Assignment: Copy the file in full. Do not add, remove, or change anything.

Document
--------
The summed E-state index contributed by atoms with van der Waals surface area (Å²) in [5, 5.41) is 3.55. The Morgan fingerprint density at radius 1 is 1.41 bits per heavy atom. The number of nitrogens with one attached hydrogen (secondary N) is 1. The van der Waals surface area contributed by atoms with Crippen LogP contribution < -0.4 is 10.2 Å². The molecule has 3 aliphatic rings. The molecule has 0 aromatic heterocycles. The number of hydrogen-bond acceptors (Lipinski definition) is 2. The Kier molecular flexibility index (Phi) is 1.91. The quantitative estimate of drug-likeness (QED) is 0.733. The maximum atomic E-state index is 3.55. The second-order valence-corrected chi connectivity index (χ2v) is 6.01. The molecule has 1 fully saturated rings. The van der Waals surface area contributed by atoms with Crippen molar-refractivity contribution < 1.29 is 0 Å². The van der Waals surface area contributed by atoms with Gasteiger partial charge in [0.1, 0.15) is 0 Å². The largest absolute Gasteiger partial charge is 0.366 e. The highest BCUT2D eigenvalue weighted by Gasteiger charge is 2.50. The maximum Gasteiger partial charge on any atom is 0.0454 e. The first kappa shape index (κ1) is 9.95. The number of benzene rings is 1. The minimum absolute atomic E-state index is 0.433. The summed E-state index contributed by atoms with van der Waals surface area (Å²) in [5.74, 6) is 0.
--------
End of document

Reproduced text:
The summed E-state index contributed by atoms with van der Waals surface area (Å²) in [5, 5.41) is 3.55. The Morgan fingerprint density at radius 1 is 1.41 bits per heavy atom. The number of nitrogens with one attached hydrogen (secondary N) is 1. The van der Waals surface area contributed by atoms with Crippen LogP contribution < -0.4 is 10.2 Å². The molecule has 3 aliphatic rings. The molecule has 0 aromatic heterocycles. The number of hydrogen-bond acceptors (Lipinski definition) is 2. The Kier molecular flexibility index (Phi) is 1.91. The quantitative estimate of drug-likeness (QED) is 0.733. The maximum atomic E-state index is 3.55. The second-order valence-corrected chi connectivity index (χ2v) is 6.01. The molecule has 1 fully saturated rings. The van der Waals surface area contributed by atoms with Crippen molar-refractivity contribution < 1.29 is 0 Å². The van der Waals surface area contributed by atoms with Gasteiger partial charge in [0.1, 0.15) is 0 Å². The largest absolute Gasteiger partial charge is 0.366 e. The highest BCUT2D eigenvalue weighted by Gasteiger charge is 2.50. The maximum Gasteiger partial charge on any atom is 0.0454 e. The first kappa shape index (κ1) is 9.95. The number of benzene rings is 1. The minimum absolute atomic E-state index is 0.433. The summed E-state index contributed by atoms with van der Waals surface area (Å²) in [5.74, 6) is 0.